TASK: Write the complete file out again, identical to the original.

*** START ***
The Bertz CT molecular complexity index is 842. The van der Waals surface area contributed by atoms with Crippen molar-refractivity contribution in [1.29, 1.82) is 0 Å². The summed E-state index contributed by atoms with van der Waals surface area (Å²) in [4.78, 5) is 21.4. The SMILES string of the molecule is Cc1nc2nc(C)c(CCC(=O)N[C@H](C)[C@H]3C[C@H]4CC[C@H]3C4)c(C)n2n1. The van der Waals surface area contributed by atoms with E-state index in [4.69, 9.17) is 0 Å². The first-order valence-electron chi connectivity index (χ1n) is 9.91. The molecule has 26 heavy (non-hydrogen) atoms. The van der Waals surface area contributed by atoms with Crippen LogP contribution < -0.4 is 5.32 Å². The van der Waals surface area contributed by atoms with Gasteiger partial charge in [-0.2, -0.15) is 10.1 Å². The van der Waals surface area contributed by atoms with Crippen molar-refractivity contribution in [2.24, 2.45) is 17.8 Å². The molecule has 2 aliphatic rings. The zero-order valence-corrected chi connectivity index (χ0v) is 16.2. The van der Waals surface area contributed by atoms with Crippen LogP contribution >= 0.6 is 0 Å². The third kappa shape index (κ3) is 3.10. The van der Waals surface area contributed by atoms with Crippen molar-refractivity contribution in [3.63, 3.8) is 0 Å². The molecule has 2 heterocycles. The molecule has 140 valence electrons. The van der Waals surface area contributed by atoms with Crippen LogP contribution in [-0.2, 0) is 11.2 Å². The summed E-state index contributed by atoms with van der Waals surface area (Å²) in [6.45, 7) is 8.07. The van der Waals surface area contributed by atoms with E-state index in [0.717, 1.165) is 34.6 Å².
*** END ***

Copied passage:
The Bertz CT molecular complexity index is 842. The van der Waals surface area contributed by atoms with Crippen molar-refractivity contribution in [1.29, 1.82) is 0 Å². The summed E-state index contributed by atoms with van der Waals surface area (Å²) in [4.78, 5) is 21.4. The SMILES string of the molecule is Cc1nc2nc(C)c(CCC(=O)N[C@H](C)[C@H]3C[C@H]4CC[C@H]3C4)c(C)n2n1. The van der Waals surface area contributed by atoms with E-state index in [4.69, 9.17) is 0 Å². The first-order valence-electron chi connectivity index (χ1n) is 9.91. The molecule has 26 heavy (non-hydrogen) atoms. The van der Waals surface area contributed by atoms with Crippen LogP contribution < -0.4 is 5.32 Å². The van der Waals surface area contributed by atoms with Gasteiger partial charge in [-0.2, -0.15) is 10.1 Å². The van der Waals surface area contributed by atoms with Crippen molar-refractivity contribution in [2.24, 2.45) is 17.8 Å². The molecule has 2 aliphatic rings. The zero-order valence-corrected chi connectivity index (χ0v) is 16.2. The van der Waals surface area contributed by atoms with Crippen LogP contribution >= 0.6 is 0 Å². The third kappa shape index (κ3) is 3.10. The van der Waals surface area contributed by atoms with Crippen molar-refractivity contribution in [3.63, 3.8) is 0 Å². The molecule has 2 heterocycles. The molecule has 140 valence electrons. The van der Waals surface area contributed by atoms with Crippen LogP contribution in [-0.2, 0) is 11.2 Å². The summed E-state index contributed by atoms with van der Waals surface area (Å²) in [6.45, 7) is 8.07. The van der Waals surface area contributed by atoms with E-state index in [0.717, 1.165) is 34.6 Å².